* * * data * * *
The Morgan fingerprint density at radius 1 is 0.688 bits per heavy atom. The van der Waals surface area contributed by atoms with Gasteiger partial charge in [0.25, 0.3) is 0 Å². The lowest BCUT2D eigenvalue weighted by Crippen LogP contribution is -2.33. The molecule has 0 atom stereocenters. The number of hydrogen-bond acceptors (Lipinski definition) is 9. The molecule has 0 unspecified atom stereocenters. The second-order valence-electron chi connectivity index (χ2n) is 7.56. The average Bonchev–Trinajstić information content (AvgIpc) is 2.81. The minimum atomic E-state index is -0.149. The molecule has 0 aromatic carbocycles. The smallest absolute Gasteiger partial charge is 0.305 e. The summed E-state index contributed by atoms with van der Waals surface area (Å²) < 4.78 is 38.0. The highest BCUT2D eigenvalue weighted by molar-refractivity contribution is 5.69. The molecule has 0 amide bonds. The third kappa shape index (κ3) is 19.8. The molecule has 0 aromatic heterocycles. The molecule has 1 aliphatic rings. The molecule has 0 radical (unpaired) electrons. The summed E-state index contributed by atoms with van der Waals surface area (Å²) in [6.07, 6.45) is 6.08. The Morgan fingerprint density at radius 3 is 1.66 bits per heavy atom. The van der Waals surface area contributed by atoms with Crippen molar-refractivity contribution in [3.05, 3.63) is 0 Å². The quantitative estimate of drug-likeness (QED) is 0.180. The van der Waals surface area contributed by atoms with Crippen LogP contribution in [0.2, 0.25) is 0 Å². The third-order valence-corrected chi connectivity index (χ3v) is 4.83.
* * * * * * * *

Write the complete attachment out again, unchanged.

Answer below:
The Morgan fingerprint density at radius 1 is 0.688 bits per heavy atom. The van der Waals surface area contributed by atoms with Gasteiger partial charge in [0.25, 0.3) is 0 Å². The lowest BCUT2D eigenvalue weighted by Crippen LogP contribution is -2.33. The molecule has 0 atom stereocenters. The number of hydrogen-bond acceptors (Lipinski definition) is 9. The molecule has 0 unspecified atom stereocenters. The second-order valence-electron chi connectivity index (χ2n) is 7.56. The average Bonchev–Trinajstić information content (AvgIpc) is 2.81. The minimum atomic E-state index is -0.149. The molecule has 0 aromatic carbocycles. The smallest absolute Gasteiger partial charge is 0.305 e. The summed E-state index contributed by atoms with van der Waals surface area (Å²) < 4.78 is 38.0. The highest BCUT2D eigenvalue weighted by molar-refractivity contribution is 5.69. The molecule has 0 amide bonds. The third kappa shape index (κ3) is 19.8. The molecule has 0 aromatic heterocycles. The molecule has 1 aliphatic rings. The molecule has 0 radical (unpaired) electrons. The summed E-state index contributed by atoms with van der Waals surface area (Å²) in [6.07, 6.45) is 6.08. The Morgan fingerprint density at radius 3 is 1.66 bits per heavy atom. The van der Waals surface area contributed by atoms with Crippen molar-refractivity contribution in [3.05, 3.63) is 0 Å². The quantitative estimate of drug-likeness (QED) is 0.180. The van der Waals surface area contributed by atoms with Crippen LogP contribution in [0.2, 0.25) is 0 Å². The third-order valence-corrected chi connectivity index (χ3v) is 4.83.